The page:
Two weeks after world powers and Iran announced a framework agreement to curb Iran's nuclear program, widening gaps between the two sides are emerging.
As negotiators prepare to start working on a final agreement in Vienna next Wednesday, the United States and Iran are at odds on key issues that form the basis of the deal unveiled April 2 in Switzerland.
They include when economic sanctions on Iran will be lifted, the number of machines Iran can keep to process uranium and length of the final agreement.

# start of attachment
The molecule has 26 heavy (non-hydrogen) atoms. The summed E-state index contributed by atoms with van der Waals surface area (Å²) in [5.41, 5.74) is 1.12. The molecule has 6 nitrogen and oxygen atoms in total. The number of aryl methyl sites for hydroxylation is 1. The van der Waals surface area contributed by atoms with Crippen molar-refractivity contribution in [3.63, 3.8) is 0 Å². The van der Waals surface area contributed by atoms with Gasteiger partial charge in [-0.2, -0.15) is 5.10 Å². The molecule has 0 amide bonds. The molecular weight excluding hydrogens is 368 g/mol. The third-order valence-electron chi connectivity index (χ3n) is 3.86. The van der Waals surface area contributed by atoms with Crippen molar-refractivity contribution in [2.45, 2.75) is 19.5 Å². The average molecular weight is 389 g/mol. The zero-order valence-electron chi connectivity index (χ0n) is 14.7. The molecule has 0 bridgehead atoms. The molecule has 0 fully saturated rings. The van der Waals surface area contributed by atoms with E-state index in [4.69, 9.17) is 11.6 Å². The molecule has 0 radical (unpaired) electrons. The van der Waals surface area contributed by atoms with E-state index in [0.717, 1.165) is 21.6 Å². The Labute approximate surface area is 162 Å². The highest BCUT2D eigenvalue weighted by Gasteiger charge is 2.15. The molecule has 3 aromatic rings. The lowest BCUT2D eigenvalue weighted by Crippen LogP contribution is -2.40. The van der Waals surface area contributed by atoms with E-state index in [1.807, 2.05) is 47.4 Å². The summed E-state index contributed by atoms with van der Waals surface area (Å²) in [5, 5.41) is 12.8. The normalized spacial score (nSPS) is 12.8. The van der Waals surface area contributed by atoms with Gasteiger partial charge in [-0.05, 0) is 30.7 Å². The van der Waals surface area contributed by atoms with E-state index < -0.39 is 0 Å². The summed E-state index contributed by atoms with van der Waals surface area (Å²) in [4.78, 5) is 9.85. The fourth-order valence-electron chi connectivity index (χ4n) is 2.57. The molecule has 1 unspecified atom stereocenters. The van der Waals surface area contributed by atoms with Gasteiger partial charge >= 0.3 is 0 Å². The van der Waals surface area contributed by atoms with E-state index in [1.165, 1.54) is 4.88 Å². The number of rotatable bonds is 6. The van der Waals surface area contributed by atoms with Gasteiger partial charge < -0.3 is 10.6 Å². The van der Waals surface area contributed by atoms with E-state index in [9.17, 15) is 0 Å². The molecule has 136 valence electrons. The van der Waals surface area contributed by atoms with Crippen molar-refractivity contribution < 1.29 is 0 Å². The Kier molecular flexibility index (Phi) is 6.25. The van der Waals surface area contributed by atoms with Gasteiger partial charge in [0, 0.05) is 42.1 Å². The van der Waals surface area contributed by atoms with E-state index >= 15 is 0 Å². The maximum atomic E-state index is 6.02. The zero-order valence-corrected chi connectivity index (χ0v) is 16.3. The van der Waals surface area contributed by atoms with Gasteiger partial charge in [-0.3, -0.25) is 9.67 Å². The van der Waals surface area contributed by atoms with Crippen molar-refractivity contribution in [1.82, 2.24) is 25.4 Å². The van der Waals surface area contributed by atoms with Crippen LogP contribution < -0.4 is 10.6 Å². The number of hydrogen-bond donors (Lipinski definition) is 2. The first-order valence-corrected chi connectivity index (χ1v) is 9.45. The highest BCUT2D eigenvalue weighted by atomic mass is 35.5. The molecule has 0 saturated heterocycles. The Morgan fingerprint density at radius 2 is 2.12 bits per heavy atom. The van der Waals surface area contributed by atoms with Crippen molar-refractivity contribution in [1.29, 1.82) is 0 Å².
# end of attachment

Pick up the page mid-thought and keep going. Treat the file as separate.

The six world powers — the United States, Britain, France, Russia, China and Germany — and Iran have set a deadline of June 30 for a comprehensive deal that would curb Iran's nuclear program and ensure it is for peaceful uses, as Iran claims. In return, sanctions that have crippled Iran's economy would be lifted.
That will not be an easy task, given the sizable differences that must be resolved.
Mark Dubowitz of the Foundation for Defense of Democracies, an opponent of a deal, expressed worries that Obama will make new concessions to Iran to reach an agreement. "President Obama wants a deal and will back 'creative negotiations,' in his own words, to bridge remaining gaps on these issues," he said.
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